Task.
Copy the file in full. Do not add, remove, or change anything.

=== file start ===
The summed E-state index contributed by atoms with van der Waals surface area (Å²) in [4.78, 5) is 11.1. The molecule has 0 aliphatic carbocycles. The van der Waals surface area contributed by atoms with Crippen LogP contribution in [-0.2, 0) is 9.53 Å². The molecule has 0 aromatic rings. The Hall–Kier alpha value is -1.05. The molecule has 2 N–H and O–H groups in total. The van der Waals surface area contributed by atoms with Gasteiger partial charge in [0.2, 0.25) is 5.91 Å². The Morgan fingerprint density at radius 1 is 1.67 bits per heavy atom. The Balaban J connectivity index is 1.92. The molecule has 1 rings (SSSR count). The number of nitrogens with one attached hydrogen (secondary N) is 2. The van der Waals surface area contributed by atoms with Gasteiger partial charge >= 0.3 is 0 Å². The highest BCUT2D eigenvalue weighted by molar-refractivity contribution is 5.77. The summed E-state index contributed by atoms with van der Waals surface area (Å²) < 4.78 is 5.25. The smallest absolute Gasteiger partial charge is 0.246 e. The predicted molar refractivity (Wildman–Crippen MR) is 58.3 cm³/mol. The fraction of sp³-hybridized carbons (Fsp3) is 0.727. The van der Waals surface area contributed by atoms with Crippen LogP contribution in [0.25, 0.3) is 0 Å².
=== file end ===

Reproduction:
The summed E-state index contributed by atoms with van der Waals surface area (Å²) in [4.78, 5) is 11.1. The molecule has 0 aliphatic carbocycles. The van der Waals surface area contributed by atoms with Crippen LogP contribution in [-0.2, 0) is 9.53 Å². The molecule has 0 aromatic rings. The Hall–Kier alpha value is -1.05. The molecule has 2 N–H and O–H groups in total. The van der Waals surface area contributed by atoms with Gasteiger partial charge in [0.2, 0.25) is 5.91 Å². The Morgan fingerprint density at radius 1 is 1.67 bits per heavy atom. The Balaban J connectivity index is 1.92. The molecule has 1 rings (SSSR count). The number of nitrogens with one attached hydrogen (secondary N) is 2. The van der Waals surface area contributed by atoms with Gasteiger partial charge >= 0.3 is 0 Å². The highest BCUT2D eigenvalue weighted by molar-refractivity contribution is 5.77. The summed E-state index contributed by atoms with van der Waals surface area (Å²) < 4.78 is 5.25. The smallest absolute Gasteiger partial charge is 0.246 e. The predicted molar refractivity (Wildman–Crippen MR) is 58.3 cm³/mol. The fraction of sp³-hybridized carbons (Fsp3) is 0.727. The van der Waals surface area contributed by atoms with Crippen LogP contribution in [0.25, 0.3) is 0 Å².